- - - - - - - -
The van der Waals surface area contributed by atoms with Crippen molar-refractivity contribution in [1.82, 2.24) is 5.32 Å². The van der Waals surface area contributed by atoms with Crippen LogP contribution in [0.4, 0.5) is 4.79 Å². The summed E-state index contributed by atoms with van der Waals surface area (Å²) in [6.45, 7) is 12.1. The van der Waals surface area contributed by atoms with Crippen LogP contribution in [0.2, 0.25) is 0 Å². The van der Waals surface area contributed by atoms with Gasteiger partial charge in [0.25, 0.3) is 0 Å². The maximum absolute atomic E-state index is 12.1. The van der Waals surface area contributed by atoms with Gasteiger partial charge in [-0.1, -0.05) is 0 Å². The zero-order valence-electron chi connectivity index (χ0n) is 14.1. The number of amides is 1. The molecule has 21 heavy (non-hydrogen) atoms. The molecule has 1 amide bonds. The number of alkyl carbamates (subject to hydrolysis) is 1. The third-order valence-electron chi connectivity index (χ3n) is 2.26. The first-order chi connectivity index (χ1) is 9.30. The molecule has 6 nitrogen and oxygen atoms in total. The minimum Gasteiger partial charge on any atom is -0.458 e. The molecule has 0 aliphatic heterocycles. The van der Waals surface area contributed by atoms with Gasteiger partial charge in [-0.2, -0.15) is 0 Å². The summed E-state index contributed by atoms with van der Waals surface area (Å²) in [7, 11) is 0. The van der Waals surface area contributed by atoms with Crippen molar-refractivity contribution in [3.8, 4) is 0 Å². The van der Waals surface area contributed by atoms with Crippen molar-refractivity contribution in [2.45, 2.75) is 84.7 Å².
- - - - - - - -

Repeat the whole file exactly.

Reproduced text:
The van der Waals surface area contributed by atoms with Crippen molar-refractivity contribution in [1.82, 2.24) is 5.32 Å². The van der Waals surface area contributed by atoms with Crippen LogP contribution in [0.4, 0.5) is 4.79 Å². The summed E-state index contributed by atoms with van der Waals surface area (Å²) in [6.45, 7) is 12.1. The van der Waals surface area contributed by atoms with Crippen LogP contribution in [0.2, 0.25) is 0 Å². The van der Waals surface area contributed by atoms with Gasteiger partial charge in [0.25, 0.3) is 0 Å². The maximum absolute atomic E-state index is 12.1. The van der Waals surface area contributed by atoms with Gasteiger partial charge in [-0.1, -0.05) is 0 Å². The zero-order valence-electron chi connectivity index (χ0n) is 14.1. The number of amides is 1. The molecule has 21 heavy (non-hydrogen) atoms. The molecule has 1 amide bonds. The number of alkyl carbamates (subject to hydrolysis) is 1. The third-order valence-electron chi connectivity index (χ3n) is 2.26. The first-order chi connectivity index (χ1) is 9.30. The molecule has 6 nitrogen and oxygen atoms in total. The minimum Gasteiger partial charge on any atom is -0.458 e. The molecule has 0 aliphatic heterocycles. The van der Waals surface area contributed by atoms with Gasteiger partial charge in [-0.2, -0.15) is 0 Å². The summed E-state index contributed by atoms with van der Waals surface area (Å²) in [7, 11) is 0. The van der Waals surface area contributed by atoms with Crippen molar-refractivity contribution in [3.8, 4) is 0 Å². The van der Waals surface area contributed by atoms with Crippen molar-refractivity contribution in [2.45, 2.75) is 84.7 Å².